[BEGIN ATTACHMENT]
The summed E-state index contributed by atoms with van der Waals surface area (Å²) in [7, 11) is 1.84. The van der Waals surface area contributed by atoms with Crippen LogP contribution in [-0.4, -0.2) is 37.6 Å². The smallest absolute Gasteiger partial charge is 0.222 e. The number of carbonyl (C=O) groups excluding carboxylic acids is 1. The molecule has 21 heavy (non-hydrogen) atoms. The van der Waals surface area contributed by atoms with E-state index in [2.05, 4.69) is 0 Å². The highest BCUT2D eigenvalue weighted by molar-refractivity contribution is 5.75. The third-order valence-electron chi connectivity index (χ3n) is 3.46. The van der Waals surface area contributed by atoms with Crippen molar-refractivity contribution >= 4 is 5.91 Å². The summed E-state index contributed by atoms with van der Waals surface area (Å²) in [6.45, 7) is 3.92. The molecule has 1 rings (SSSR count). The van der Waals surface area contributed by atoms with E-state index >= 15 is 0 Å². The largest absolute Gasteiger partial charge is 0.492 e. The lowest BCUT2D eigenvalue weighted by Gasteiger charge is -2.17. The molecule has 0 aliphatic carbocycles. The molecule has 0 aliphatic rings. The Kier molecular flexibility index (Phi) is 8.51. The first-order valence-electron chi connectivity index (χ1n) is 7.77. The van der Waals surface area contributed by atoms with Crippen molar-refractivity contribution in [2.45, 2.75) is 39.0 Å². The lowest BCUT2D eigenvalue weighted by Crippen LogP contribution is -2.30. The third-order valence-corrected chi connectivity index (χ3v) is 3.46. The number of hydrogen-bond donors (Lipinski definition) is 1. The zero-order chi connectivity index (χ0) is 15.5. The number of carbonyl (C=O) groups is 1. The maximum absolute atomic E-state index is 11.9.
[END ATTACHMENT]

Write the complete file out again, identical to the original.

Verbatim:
The summed E-state index contributed by atoms with van der Waals surface area (Å²) in [7, 11) is 1.84. The van der Waals surface area contributed by atoms with Crippen LogP contribution in [-0.4, -0.2) is 37.6 Å². The smallest absolute Gasteiger partial charge is 0.222 e. The number of carbonyl (C=O) groups excluding carboxylic acids is 1. The molecule has 21 heavy (non-hydrogen) atoms. The van der Waals surface area contributed by atoms with E-state index in [2.05, 4.69) is 0 Å². The highest BCUT2D eigenvalue weighted by molar-refractivity contribution is 5.75. The third-order valence-electron chi connectivity index (χ3n) is 3.46. The van der Waals surface area contributed by atoms with Crippen molar-refractivity contribution >= 4 is 5.91 Å². The summed E-state index contributed by atoms with van der Waals surface area (Å²) in [6.45, 7) is 3.92. The molecule has 1 rings (SSSR count). The van der Waals surface area contributed by atoms with E-state index >= 15 is 0 Å². The largest absolute Gasteiger partial charge is 0.492 e. The lowest BCUT2D eigenvalue weighted by Gasteiger charge is -2.17. The molecule has 0 aliphatic carbocycles. The molecule has 0 aliphatic rings. The Kier molecular flexibility index (Phi) is 8.51. The first-order valence-electron chi connectivity index (χ1n) is 7.77. The van der Waals surface area contributed by atoms with Crippen molar-refractivity contribution in [2.45, 2.75) is 39.0 Å². The lowest BCUT2D eigenvalue weighted by Crippen LogP contribution is -2.30. The third-order valence-corrected chi connectivity index (χ3v) is 3.46. The number of hydrogen-bond donors (Lipinski definition) is 1. The zero-order chi connectivity index (χ0) is 15.5. The number of carbonyl (C=O) groups is 1. The maximum absolute atomic E-state index is 11.9.